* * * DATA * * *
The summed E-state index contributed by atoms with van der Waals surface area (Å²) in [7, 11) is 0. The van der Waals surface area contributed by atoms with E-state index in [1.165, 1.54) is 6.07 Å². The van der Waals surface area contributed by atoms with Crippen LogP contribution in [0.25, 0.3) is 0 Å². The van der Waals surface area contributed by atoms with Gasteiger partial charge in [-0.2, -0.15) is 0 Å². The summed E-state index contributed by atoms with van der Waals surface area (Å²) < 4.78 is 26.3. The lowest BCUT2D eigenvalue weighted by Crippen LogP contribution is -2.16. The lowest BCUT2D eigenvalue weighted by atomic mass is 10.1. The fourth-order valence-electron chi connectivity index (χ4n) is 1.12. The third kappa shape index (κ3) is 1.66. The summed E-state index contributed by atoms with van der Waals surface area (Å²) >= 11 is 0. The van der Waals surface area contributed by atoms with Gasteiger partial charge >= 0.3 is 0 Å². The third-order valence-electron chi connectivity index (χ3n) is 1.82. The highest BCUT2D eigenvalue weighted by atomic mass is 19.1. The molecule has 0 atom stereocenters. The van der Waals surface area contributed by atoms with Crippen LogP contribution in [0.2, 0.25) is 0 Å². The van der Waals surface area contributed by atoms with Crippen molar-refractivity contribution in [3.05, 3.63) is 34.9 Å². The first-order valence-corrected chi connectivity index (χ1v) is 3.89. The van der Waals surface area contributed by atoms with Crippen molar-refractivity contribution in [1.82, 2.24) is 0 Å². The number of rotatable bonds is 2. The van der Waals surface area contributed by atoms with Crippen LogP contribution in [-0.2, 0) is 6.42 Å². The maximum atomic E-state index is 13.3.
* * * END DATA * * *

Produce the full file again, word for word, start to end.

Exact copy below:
The summed E-state index contributed by atoms with van der Waals surface area (Å²) in [7, 11) is 0. The van der Waals surface area contributed by atoms with E-state index in [1.165, 1.54) is 6.07 Å². The van der Waals surface area contributed by atoms with Crippen LogP contribution in [0.25, 0.3) is 0 Å². The van der Waals surface area contributed by atoms with Gasteiger partial charge in [-0.2, -0.15) is 0 Å². The summed E-state index contributed by atoms with van der Waals surface area (Å²) < 4.78 is 26.3. The lowest BCUT2D eigenvalue weighted by Crippen LogP contribution is -2.16. The lowest BCUT2D eigenvalue weighted by atomic mass is 10.1. The fourth-order valence-electron chi connectivity index (χ4n) is 1.12. The third kappa shape index (κ3) is 1.66. The summed E-state index contributed by atoms with van der Waals surface area (Å²) >= 11 is 0. The van der Waals surface area contributed by atoms with Gasteiger partial charge >= 0.3 is 0 Å². The third-order valence-electron chi connectivity index (χ3n) is 1.82. The highest BCUT2D eigenvalue weighted by atomic mass is 19.1. The molecule has 0 atom stereocenters. The van der Waals surface area contributed by atoms with Crippen LogP contribution in [0.2, 0.25) is 0 Å². The van der Waals surface area contributed by atoms with Crippen molar-refractivity contribution in [3.05, 3.63) is 34.9 Å². The first-order valence-corrected chi connectivity index (χ1v) is 3.89. The van der Waals surface area contributed by atoms with Crippen molar-refractivity contribution in [1.82, 2.24) is 0 Å². The number of rotatable bonds is 2. The van der Waals surface area contributed by atoms with Crippen LogP contribution in [-0.2, 0) is 6.42 Å². The maximum atomic E-state index is 13.3.